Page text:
All results were statistically analysed by means of factorial repeated-measures ANOVA test with post hoc analysis (Tukey’s range test). Before running ANOVA, model assumptions were also tested (Shapiro-Wilk test for normality and Box’s Test for homogeneity of covariance). The correlation coefficients ( ) between parameters for an evaluation of relationships were also estimated. Changes with a level of significance were regarded as statistically significant.

3. Results

The concentration of TBARS both in blood plasma and in erythrocytes of patients with renal cell carcinoma after nephrectomy was not altered in patients who underwent either open or laparoscopic surgery as compared to the value before the surgical treatment (Table 1). There were also no statistically significant differences in thiobarbituric acid reactive substances concentration between the two groups of RCC patients. However, some increasing tendency in TBARS levels was noticed 12 hours and 5 days after the surgery as compared to the value before the intervention.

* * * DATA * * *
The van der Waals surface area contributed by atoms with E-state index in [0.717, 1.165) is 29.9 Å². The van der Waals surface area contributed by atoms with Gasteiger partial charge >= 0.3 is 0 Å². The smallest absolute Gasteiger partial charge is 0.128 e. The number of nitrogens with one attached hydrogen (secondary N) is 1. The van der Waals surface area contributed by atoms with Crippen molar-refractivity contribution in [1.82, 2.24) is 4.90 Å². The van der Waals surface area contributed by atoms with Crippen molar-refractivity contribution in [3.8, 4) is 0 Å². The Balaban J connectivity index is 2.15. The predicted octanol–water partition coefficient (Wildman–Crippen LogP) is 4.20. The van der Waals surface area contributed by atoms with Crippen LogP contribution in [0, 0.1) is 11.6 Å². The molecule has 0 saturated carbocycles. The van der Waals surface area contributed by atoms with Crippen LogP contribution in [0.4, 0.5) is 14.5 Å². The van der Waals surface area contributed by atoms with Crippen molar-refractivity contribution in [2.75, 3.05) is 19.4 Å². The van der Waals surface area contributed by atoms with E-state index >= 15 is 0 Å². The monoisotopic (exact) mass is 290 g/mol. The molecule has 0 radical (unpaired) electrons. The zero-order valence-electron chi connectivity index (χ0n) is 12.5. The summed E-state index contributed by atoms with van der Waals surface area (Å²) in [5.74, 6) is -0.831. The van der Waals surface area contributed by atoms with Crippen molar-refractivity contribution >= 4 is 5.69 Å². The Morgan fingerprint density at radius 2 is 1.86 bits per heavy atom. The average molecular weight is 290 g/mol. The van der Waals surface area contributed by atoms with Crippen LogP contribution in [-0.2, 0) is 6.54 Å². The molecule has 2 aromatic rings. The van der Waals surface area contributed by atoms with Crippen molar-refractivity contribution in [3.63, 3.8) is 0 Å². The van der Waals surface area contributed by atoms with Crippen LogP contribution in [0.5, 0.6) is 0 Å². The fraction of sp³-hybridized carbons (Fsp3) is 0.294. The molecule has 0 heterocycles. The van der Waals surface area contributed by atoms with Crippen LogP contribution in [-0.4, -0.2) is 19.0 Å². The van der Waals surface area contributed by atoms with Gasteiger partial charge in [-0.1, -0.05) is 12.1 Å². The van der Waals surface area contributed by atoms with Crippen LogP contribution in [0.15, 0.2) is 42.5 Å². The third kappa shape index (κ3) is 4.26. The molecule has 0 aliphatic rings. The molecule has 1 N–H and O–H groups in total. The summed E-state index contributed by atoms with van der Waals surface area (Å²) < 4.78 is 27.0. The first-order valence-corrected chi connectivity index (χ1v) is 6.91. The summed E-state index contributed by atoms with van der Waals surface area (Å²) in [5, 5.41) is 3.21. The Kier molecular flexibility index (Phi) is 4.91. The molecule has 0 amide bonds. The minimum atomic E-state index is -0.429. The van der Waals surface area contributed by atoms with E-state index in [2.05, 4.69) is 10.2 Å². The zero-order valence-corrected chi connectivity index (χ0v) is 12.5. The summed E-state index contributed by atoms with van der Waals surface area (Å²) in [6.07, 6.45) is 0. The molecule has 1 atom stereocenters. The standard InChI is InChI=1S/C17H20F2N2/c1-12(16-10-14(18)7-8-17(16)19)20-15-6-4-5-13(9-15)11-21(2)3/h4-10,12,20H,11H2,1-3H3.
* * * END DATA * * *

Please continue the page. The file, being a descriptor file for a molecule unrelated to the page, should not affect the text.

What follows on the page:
Open radical nephrectomy (n = 21)
Before surgery12 hours after surgery5 days after surgery

TBARSplasma   nmol MDA/mL 0.51 ± 0.140.53 ± 0.120.55 ± 0.14
TBARSerythrocytes   nmol MDA/gHb 37.6 ± 13.239.0 ± 18.238.6 ± 14.5
CAT   104 IU/gHb 61.4 ± 18.667.2 ± 27.061.4 ± 19.6
SOD   U/gHb 1167.6 ± 345.41132.5 ± 193.31110.3 ± 222.9
GPx   U/gHb 9.0 ± 3.78.8 ± 3.27.8 ± 3.5

Laparoscopic radical nephrectomy (n = 23)
Before laparoscopy12 hours after laparoscopy5 days after laparoscopy

TBARSplasma   nmol MDA/mL 0.45 ± 0.110.56 ± 0.130.56 ± 0.18
TBARSerythrocytes   nmol MDA/gHb 32.6 ± 19.240.1 ± 12.635.4 ± 12.9
CAT   104 IU/gHb 74.7 ± 32.355.8 ± 15.961.3 ± 17.3
SOD   U/gHb 1161.0 ± 298.21060.3 ± 135.11011.7 ± 131.3
GPx   U/gHb 6.9 ± 3.99.9 ± 3.16.5 ± 2.9

No statistically significant differences between open surgery and laparoscopy.
TBARS: thiobarbituric acid reactive substances; CAT: catalase; SOD: superoxide dismutase; GPx: glutathione peroxidase.